But nostalgia for Hitler and nazism is not all in the sphere of naive metaphysics. There are titles such as: “May 1945 – May 2005. We have nothing to celebrate”. On the contrary, one reads, in a text bemoaning the defeat of the Nazis in World War II, the “[real] winner is the young fighter of the Hitlerjugend, who fell fighting in destroyed Berlin. The soldier of the Wermacht and the Waffen SS, against the forces of nature and the forces of the enemy”. International ties Golden Dawn has paraded its neonazi beliefs in other ways. In May 2005, for instance, it joined the German neonazi party NPD in Berlin in a ceremony paying respect to Hitler, on the anniversary of the defeat of nazism. And in 2010, Nikos Michaloliakos addressed the audience in a gathering of the Italian neofascist party Forza Nuova.

It is curious, of course, how a Greek political party that claims to be “patriotic” can at the same time be nostalgic of Hitler and mingle with Italian neofascists, given that in Greece, Italy’s defeat by the Greek Army in the Albanian front – as well as fierce resistance to the nazis throughout the occupation – remain a major source of national pride. Coupled with the aforementioned views on the Olympian gods, such beliefs might tempt one to dismiss these people as buffoons and turn away laughing; but our laughter would be cut short. ‘We the strong will crush you like worms’ “We want to create”, Nikos Michaloliakos has said, “a fighting guard that will punish traitors at the crucial time”. And Yiorgos Mastoras, a member of Golden Dawn, has put it in even clearer terms: “It is time for you to understand that the streets now belong completely to us, without a hint of retreat.

You can change your mind and walk on our path, on the road of Nature, Power, and Human History. Do it, or else vanish from our sight, because we, the strong, will crush you like worms”. They mean every word. In 1998 Antonis Androutsopoulos, known by the nickname “Periandros” was second in command of Golden Dawn. In June that year, a student -Dimitris Kousouris was set upon with wooden clubs by Androutsopoulos and nine other GD members. The attack took place after Golden Dawn took exception to a demonstration by trades union members and students outside the Athens Courthouse.

The case, which went to trial, found Androutsopoulos and his accomplices guilty of attempted murder. The place of Antonis Androutsopoulos as Michaloliakos’s right-hand man was filled by Ilias Kasidiaris, who serves as the party’s spokesman and has been an MP since June. Kasidiaris achieved worldwide notoriety when he attacked two other members of Parliament – throwing a glass of water on SYRIZA MP Rena Dourou and striking Liana Kanneli (a KKE MP) in the face, while on a panel discussion on live TV. He was not arrested. In what has become a trademark misinformation act by Golden Dawn, Kasidiaris stated in a speech in the Greek Parliament on September 20: “Let everyone know that they should not speak of neonazism. For us, this is hubris. And criminal defamation”. Facts prove him less than truthful. Recently he wrote an article in Golden Dawn’s newspaper, on the occasion of the anniversary of Adolf Hitler’s birthday. Hitler, he wrote, was “a great social reformer and an organizer of a model state”.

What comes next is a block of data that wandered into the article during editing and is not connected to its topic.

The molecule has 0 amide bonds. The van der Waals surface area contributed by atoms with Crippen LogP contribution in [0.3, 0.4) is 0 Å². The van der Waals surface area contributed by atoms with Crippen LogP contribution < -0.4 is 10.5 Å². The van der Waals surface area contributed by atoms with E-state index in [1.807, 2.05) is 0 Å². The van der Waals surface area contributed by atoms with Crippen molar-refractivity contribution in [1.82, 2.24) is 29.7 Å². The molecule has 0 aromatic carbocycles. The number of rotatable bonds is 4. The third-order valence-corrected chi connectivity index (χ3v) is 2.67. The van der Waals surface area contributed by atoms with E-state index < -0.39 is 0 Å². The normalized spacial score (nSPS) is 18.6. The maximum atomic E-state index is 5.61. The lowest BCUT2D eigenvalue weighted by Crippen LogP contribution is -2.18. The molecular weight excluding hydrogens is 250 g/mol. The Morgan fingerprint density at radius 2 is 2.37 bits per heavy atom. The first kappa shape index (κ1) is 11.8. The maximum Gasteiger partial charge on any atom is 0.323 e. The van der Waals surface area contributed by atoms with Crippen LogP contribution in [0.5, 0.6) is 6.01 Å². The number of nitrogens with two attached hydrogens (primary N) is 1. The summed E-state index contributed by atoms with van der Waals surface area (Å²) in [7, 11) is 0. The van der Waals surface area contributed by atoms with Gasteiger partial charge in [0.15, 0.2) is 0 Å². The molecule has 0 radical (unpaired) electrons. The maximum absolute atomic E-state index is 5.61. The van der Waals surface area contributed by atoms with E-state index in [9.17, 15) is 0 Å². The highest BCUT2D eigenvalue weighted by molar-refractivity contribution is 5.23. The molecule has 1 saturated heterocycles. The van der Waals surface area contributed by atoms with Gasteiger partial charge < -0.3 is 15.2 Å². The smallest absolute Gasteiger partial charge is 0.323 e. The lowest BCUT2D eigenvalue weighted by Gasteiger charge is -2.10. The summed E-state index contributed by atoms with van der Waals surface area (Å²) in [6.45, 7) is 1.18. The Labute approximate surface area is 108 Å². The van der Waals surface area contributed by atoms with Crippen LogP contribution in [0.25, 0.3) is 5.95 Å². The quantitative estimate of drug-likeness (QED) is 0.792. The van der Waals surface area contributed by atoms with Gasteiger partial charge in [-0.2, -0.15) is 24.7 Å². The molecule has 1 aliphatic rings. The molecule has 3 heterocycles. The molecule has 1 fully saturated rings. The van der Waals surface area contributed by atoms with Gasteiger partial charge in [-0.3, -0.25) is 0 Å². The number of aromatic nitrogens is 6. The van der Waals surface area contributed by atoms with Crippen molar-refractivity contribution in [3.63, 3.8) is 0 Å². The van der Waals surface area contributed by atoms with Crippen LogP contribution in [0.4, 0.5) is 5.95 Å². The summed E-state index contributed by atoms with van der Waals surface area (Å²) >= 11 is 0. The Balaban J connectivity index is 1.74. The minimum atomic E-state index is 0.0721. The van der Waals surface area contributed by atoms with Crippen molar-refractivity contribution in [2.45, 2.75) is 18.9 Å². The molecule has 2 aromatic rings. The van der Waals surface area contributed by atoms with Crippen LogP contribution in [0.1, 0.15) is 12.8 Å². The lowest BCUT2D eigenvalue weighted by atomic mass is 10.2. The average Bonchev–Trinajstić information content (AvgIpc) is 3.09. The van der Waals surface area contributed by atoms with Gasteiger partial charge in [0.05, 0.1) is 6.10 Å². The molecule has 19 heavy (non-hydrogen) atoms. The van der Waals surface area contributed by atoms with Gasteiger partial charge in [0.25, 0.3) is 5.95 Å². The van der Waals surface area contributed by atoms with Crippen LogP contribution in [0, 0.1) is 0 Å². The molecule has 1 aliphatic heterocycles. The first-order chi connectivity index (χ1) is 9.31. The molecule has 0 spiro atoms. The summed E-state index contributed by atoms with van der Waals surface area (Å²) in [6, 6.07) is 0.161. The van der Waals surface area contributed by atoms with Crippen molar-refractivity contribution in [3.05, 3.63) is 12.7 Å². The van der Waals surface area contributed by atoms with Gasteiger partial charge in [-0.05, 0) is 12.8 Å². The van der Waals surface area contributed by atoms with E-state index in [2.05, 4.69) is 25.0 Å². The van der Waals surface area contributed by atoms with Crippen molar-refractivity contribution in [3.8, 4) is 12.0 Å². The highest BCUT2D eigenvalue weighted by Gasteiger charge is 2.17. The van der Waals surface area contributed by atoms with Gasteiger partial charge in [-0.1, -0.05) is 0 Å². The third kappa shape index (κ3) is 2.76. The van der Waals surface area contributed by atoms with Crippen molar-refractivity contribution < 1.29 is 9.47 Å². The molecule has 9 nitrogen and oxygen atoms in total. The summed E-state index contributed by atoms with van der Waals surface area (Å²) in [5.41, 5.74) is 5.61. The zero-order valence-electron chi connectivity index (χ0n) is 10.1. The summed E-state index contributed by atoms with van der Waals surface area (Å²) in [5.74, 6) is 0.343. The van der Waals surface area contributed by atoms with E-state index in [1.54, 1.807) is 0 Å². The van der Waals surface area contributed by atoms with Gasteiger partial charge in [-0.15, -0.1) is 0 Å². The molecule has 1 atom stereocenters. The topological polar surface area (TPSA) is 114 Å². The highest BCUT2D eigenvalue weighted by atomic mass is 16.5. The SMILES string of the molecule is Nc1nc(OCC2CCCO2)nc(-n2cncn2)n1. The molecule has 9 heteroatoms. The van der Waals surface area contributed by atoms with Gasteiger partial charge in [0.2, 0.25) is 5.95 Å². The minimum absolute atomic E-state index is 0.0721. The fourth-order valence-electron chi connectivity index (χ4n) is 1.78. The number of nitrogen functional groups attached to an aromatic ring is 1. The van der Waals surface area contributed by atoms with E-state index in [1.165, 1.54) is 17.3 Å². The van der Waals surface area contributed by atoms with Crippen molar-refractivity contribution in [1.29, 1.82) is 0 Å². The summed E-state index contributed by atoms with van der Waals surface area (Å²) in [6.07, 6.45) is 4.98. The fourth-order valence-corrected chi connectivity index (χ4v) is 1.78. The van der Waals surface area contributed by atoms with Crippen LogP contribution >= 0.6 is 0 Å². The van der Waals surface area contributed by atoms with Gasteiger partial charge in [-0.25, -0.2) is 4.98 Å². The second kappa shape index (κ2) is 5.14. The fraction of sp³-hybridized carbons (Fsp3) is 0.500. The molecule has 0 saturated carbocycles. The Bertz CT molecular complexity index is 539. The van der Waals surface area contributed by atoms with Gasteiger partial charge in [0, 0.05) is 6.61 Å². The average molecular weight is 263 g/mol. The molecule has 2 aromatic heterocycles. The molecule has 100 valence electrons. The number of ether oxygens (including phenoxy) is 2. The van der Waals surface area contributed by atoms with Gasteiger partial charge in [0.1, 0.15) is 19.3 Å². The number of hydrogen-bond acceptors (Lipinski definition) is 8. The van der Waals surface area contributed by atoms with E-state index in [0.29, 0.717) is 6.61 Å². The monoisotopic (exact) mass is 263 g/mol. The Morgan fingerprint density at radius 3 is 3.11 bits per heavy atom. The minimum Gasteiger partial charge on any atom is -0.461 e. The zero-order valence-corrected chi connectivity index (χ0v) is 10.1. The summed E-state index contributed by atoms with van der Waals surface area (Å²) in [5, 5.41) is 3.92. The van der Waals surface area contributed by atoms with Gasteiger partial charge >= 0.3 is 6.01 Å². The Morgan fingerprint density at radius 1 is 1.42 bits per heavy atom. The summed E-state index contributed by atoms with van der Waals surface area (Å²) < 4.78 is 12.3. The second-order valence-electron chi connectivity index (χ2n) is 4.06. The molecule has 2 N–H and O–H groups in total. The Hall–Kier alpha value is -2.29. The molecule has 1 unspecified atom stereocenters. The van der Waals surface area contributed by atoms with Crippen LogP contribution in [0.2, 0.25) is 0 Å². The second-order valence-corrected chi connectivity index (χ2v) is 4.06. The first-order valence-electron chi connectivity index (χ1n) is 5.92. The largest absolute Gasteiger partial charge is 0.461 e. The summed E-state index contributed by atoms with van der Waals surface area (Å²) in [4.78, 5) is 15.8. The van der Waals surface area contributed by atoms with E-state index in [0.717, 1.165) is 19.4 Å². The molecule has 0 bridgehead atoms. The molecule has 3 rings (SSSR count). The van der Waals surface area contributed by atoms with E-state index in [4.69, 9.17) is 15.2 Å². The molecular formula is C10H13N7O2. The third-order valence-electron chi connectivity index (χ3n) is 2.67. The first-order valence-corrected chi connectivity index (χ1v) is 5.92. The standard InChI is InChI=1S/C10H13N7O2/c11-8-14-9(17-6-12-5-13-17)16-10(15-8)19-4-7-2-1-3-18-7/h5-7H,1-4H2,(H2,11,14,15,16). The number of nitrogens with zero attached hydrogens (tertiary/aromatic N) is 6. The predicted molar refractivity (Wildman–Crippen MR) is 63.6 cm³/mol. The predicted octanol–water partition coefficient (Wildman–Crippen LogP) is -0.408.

The Greek media’s culpability Despite Golden Dawn’s recent electoral success, not that many people read its paper. A great many on the other hand, read the mainstream newspapers, particularly the “yellower” ones and watch the gossipy TV shows. These media’s attitude towards Golden Dawn’s number-two is, to say the least, peculiar. He has become the new “golden boy” of lifestyle shows and populist tabloids, which go on about whether women find him “sexy”: the fact that he still lives with his parents “because they are a close family”; whether he is romantically involved with a triple-jumper (who was disqualified in the Olympics due to a racist joke she made on twitter), whether or not he has paid 800 euros to get rid of his body hair or has used botox on his face, and why he abandoned tango – his first love before politics.

It will suffice to say that this type of “laundering” through media banality does a lot more to blur the public’s perception of Golden Dawn’s criminal actions, than strenuous denials of neonazi beliefs in Parliament. 425,000 people voting for a neonazi party, in a country that suffered greatly under Nazi occupation and boasted some of the fiercest resistance in the world, is shocking. Shocking, however, doesn’t mean incomprehensible. The reasons can be found in the deepening debt crisis and recession, while interesting analyses point to the structural characteristics of traditional Greek society and contemporary popular culture – that in combination explain in part why such a portion of the public seems enthralled with Golden Dawn.

The most important historical parallel to be drawn, though, is that Golden Dawn’s intentions, the same as those of their original source of inspiration, are plain for all to see. “They do not understand”, said Nikos Michaloliakos in a speech in 2011, “that when we become strong, we will be merciless. If need be, we soil our hands. If need be, we are not democrats.” On this, if on nothing else, Golden Dawn should be taken at its word.

This article is an edited version of Augustine Zenakos’ report ‘Golden Dawn 1980-2012, The Neo-Nazis Road to Parliament’, published in the online blog ‘Reports from the edge of borderline democracy’ www.borderlinereports.net